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In: Workplace Mental Health

Kellie Lewis, Psychologist & Co-Founder

Hi again, welcome to our short video bytes on hot topics of mental health and wellbeing in the workplace.

One of the most common queries that we get is how organisations can help their staff deal with the constant and rapid pace of change, high job demands, competing priorities, conflict, job loss, or some personal or professional change or life challenge.

In short, we are asked – “Can I influence resilience in my staff?”

The answer is yes! Resilience is a skill. Whilst the research tells us that some individuals are innately more resilient than others, it is not some either or trait that only a lucky few are genetically endowed with.

So how can you do this? In addition to providing staff with practical and evidence-based resilience training, managers can influence resilience in staff by:

1. Role modelling helpful and constructive responses to change, challenge and adversity – being resilient yourself will encourage resilience in others!;
2. Sharing the tools and techniques you use for managing stress with your team;
3. Helping your team in practical ways to manage their workloads such as identifying what is important and what is not, helping them prioritise, and setting realistic time frames;
4. Regularly and inspirationally articulate the meaning and purpose of work – staff who feel connected to the “greater cause” tend to take setbacks in their stride more; and
5. Providing regular and encouraging feedback – staff who receive feedback report feeling less stressed and more engaged than those who do not!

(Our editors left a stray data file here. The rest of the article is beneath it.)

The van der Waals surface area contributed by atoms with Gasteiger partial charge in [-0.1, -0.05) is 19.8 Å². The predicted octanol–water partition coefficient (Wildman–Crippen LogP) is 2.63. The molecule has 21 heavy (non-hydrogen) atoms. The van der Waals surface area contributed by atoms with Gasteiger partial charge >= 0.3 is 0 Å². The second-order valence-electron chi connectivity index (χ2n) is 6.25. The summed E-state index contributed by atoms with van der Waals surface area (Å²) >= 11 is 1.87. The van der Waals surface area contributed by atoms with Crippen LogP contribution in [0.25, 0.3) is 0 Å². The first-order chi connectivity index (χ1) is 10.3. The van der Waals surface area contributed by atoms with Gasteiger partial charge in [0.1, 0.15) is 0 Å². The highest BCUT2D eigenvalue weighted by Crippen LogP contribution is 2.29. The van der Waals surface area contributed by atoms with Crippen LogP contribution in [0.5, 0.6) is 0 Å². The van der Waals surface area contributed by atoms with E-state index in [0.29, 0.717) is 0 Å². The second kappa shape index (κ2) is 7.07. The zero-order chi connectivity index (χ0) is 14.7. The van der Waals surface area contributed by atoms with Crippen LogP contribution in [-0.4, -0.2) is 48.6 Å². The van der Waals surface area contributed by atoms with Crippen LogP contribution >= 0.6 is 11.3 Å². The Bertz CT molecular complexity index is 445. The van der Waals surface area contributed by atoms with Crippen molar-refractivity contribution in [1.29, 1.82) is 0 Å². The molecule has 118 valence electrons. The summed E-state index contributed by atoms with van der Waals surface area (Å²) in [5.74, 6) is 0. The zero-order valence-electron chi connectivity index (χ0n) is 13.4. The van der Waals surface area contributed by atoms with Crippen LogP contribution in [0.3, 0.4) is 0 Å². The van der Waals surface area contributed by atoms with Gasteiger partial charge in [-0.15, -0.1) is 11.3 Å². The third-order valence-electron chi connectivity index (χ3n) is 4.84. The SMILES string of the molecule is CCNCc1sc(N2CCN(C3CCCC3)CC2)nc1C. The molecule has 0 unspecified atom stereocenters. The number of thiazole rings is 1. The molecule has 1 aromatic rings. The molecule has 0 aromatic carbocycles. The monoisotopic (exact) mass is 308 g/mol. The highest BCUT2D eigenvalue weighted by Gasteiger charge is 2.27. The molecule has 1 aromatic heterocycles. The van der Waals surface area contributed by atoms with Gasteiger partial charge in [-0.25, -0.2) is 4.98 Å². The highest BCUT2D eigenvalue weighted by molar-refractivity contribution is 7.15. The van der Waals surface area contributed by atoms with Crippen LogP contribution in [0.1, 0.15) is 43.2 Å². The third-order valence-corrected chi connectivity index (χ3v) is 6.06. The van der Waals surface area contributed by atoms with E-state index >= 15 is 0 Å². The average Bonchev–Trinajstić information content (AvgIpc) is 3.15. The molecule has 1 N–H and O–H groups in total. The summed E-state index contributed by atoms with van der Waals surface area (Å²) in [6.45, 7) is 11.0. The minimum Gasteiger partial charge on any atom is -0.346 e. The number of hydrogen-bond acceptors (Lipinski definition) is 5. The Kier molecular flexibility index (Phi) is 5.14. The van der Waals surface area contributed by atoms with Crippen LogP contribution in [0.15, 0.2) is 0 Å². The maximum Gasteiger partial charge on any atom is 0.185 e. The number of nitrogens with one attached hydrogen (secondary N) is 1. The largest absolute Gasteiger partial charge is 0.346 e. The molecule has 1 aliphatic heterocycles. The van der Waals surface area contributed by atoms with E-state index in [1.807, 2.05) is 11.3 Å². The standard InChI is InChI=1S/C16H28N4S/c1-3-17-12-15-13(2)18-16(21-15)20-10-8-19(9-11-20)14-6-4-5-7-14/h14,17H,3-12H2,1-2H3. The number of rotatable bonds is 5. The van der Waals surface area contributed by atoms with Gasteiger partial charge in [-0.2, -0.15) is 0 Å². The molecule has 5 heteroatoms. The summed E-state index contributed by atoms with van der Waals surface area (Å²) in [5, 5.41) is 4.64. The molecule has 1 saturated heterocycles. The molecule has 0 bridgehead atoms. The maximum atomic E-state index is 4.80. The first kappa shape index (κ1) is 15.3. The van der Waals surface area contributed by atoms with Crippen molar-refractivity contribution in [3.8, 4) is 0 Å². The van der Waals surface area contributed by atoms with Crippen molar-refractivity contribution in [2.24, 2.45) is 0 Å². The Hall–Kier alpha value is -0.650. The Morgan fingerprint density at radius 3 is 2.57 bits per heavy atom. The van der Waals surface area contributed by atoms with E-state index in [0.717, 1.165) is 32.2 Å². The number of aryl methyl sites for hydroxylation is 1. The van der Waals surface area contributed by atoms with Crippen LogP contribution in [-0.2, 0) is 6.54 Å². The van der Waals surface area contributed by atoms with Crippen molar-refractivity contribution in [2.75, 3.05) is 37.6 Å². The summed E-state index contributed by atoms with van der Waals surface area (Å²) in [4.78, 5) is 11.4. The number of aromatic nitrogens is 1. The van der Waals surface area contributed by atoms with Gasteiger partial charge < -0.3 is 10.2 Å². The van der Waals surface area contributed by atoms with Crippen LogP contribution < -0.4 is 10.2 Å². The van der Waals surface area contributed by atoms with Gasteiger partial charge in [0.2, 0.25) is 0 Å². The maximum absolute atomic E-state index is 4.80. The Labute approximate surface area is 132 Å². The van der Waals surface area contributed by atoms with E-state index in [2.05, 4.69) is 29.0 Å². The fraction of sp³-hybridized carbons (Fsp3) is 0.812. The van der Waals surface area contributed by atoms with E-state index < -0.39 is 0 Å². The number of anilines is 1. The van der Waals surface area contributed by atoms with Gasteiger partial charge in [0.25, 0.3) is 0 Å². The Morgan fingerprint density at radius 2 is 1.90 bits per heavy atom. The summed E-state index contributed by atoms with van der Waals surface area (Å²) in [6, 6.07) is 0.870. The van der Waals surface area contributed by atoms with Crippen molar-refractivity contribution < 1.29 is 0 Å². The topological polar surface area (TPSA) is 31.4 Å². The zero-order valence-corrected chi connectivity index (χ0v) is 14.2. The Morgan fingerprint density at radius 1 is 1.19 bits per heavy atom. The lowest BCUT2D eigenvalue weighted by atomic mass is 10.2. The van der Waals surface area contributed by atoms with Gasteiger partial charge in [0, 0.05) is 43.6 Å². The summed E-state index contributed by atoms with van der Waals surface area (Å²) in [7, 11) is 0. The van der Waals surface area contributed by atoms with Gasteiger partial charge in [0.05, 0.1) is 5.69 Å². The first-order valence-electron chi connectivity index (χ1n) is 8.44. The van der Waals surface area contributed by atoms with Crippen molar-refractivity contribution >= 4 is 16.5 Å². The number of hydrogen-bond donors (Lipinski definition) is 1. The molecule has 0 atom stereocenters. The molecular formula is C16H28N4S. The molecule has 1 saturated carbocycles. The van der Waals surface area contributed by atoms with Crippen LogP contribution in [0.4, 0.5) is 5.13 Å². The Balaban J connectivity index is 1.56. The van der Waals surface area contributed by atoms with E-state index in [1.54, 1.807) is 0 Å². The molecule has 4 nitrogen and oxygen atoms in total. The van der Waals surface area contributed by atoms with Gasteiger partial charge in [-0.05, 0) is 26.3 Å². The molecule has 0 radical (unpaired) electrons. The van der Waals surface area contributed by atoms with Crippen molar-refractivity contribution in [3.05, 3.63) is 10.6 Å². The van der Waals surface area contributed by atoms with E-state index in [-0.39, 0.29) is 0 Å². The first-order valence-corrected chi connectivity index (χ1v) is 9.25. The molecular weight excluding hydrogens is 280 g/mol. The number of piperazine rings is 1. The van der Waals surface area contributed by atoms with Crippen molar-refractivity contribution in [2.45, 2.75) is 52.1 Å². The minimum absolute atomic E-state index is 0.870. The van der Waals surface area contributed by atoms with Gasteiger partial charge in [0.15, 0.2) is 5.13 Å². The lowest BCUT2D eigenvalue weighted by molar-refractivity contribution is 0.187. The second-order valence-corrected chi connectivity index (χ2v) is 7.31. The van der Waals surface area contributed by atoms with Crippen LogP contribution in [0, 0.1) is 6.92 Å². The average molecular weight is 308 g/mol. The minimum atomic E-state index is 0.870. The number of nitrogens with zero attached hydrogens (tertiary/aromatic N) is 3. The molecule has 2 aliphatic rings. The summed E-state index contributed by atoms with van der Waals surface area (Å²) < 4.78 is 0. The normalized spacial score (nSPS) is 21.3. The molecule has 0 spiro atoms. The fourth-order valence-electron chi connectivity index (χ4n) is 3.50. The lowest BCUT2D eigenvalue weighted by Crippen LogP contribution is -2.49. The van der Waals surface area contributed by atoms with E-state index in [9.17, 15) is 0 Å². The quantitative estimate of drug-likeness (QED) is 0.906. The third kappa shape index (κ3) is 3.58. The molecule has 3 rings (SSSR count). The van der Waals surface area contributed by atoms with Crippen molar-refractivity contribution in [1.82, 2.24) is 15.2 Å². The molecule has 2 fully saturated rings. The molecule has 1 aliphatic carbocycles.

To learn more about how we can help you build the resilience of your staff visit us at thementalhealthproject.com.au.

If you or someone you know needs help contact your organisation´s Employee Assistance Program (EAP), your GP or call:

LifeLine on 13 11 14

Kids Helpline on 1800 551 800

MensLine Australia on 1300 789 978

Suicide Call Back Service on 1300 659 467

Disclaimer: The information in this video is for general information only. It is not intended to be and should not be relied on as a substitute for specific medical or health advice. While every effort is taken to ensure the information is accurate, The Mental Health Project makes no representations and gives no warranties that this information is correct, current, complete, reliable or suitable for any purpose. We disclaim all responsibility and liability for any direct or indirect loss, damage, cost or expense whatsoever in the use of or reliance upon this information.

© The Mental Health Project Pty Ltd 2017. This video remains the property of The Mental Health Project Pty Ltd and is protected by copyright.